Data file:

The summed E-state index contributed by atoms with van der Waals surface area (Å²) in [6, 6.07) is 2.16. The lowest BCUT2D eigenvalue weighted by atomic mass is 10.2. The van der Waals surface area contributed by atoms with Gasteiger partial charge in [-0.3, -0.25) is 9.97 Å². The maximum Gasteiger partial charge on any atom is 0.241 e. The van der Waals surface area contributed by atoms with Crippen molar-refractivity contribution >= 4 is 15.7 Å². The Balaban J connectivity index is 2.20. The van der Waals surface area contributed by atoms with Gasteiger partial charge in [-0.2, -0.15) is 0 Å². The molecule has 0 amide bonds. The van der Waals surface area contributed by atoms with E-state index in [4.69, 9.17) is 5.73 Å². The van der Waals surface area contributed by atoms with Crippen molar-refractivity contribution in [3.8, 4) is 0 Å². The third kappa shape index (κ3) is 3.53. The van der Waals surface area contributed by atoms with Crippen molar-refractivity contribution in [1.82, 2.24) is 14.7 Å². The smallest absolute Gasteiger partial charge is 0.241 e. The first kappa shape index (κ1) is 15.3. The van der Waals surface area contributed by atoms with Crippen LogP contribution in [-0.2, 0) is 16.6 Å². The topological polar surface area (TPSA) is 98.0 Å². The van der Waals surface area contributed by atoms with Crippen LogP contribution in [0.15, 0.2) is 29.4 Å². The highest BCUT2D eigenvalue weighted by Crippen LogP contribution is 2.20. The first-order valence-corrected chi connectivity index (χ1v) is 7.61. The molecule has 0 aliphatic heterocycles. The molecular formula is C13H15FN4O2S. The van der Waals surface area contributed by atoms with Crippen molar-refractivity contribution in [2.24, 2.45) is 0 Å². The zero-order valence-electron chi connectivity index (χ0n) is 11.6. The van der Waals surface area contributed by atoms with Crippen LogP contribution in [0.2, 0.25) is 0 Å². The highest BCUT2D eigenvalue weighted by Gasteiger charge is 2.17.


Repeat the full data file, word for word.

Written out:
The summed E-state index contributed by atoms with van der Waals surface area (Å²) in [6, 6.07) is 2.16. The lowest BCUT2D eigenvalue weighted by atomic mass is 10.2. The van der Waals surface area contributed by atoms with Gasteiger partial charge in [-0.3, -0.25) is 9.97 Å². The maximum Gasteiger partial charge on any atom is 0.241 e. The van der Waals surface area contributed by atoms with Crippen molar-refractivity contribution >= 4 is 15.7 Å². The Balaban J connectivity index is 2.20. The van der Waals surface area contributed by atoms with Gasteiger partial charge in [-0.2, -0.15) is 0 Å². The molecule has 0 amide bonds. The van der Waals surface area contributed by atoms with E-state index in [4.69, 9.17) is 5.73 Å². The van der Waals surface area contributed by atoms with Crippen molar-refractivity contribution in [3.8, 4) is 0 Å². The third kappa shape index (κ3) is 3.53. The van der Waals surface area contributed by atoms with Crippen molar-refractivity contribution in [1.82, 2.24) is 14.7 Å². The smallest absolute Gasteiger partial charge is 0.241 e. The first kappa shape index (κ1) is 15.3. The van der Waals surface area contributed by atoms with Crippen LogP contribution in [-0.2, 0) is 16.6 Å². The topological polar surface area (TPSA) is 98.0 Å². The van der Waals surface area contributed by atoms with Crippen LogP contribution in [0.15, 0.2) is 29.4 Å². The highest BCUT2D eigenvalue weighted by Crippen LogP contribution is 2.20. The first-order valence-corrected chi connectivity index (χ1v) is 7.61. The molecule has 0 aliphatic heterocycles. The molecular formula is C13H15FN4O2S. The van der Waals surface area contributed by atoms with Crippen molar-refractivity contribution in [2.24, 2.45) is 0 Å². The zero-order valence-electron chi connectivity index (χ0n) is 11.6. The van der Waals surface area contributed by atoms with Crippen LogP contribution in [0.2, 0.25) is 0 Å². The highest BCUT2D eigenvalue weighted by Gasteiger charge is 2.17.